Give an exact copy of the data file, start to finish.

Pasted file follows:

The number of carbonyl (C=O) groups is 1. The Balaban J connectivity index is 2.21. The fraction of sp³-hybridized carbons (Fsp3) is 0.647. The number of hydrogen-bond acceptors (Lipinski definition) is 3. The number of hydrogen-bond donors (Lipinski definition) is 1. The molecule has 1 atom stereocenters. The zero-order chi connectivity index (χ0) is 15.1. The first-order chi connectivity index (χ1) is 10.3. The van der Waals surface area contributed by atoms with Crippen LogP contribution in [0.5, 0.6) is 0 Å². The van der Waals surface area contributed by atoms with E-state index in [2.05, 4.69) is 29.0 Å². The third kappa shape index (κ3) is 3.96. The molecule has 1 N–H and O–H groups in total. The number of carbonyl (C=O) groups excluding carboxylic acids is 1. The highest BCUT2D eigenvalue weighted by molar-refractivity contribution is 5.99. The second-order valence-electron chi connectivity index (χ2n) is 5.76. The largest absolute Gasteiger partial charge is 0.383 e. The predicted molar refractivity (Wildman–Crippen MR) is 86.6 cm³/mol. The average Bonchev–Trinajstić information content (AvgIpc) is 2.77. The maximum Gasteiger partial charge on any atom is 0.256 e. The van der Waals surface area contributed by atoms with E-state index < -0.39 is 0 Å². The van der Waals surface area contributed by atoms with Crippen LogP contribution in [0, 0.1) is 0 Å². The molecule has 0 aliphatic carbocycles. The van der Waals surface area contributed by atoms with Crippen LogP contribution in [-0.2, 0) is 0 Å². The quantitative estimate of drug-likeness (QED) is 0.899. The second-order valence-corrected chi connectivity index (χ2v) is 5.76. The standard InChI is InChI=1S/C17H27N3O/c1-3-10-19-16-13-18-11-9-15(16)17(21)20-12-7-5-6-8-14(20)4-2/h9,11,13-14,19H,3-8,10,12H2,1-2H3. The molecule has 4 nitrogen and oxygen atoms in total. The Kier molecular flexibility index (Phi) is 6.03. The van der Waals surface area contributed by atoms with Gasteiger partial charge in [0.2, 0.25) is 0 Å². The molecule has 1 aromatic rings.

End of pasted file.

The number of carbonyl (C=O) groups is 1. The Balaban J connectivity index is 2.21. The fraction of sp³-hybridized carbons (Fsp3) is 0.647. The number of hydrogen-bond acceptors (Lipinski definition) is 3. The number of hydrogen-bond donors (Lipinski definition) is 1. The molecule has 1 atom stereocenters. The zero-order chi connectivity index (χ0) is 15.1. The first-order chi connectivity index (χ1) is 10.3. The van der Waals surface area contributed by atoms with Crippen LogP contribution in [0.5, 0.6) is 0 Å². The van der Waals surface area contributed by atoms with E-state index in [2.05, 4.69) is 29.0 Å². The third kappa shape index (κ3) is 3.96. The molecule has 1 N–H and O–H groups in total. The number of carbonyl (C=O) groups excluding carboxylic acids is 1. The highest BCUT2D eigenvalue weighted by molar-refractivity contribution is 5.99. The second-order valence-electron chi connectivity index (χ2n) is 5.76. The largest absolute Gasteiger partial charge is 0.383 e. The predicted molar refractivity (Wildman–Crippen MR) is 86.6 cm³/mol. The average Bonchev–Trinajstić information content (AvgIpc) is 2.77. The maximum Gasteiger partial charge on any atom is 0.256 e. The van der Waals surface area contributed by atoms with E-state index < -0.39 is 0 Å². The van der Waals surface area contributed by atoms with Crippen LogP contribution in [0, 0.1) is 0 Å². The molecule has 0 aliphatic carbocycles. The van der Waals surface area contributed by atoms with Crippen LogP contribution in [-0.2, 0) is 0 Å². The quantitative estimate of drug-likeness (QED) is 0.899. The second-order valence-corrected chi connectivity index (χ2v) is 5.76. The standard InChI is InChI=1S/C17H27N3O/c1-3-10-19-16-13-18-11-9-15(16)17(21)20-12-7-5-6-8-14(20)4-2/h9,11,13-14,19H,3-8,10,12H2,1-2H3. The molecule has 4 nitrogen and oxygen atoms in total. The Kier molecular flexibility index (Phi) is 6.03. The van der Waals surface area contributed by atoms with Gasteiger partial charge in [0.2, 0.25) is 0 Å². The molecule has 1 aromatic rings.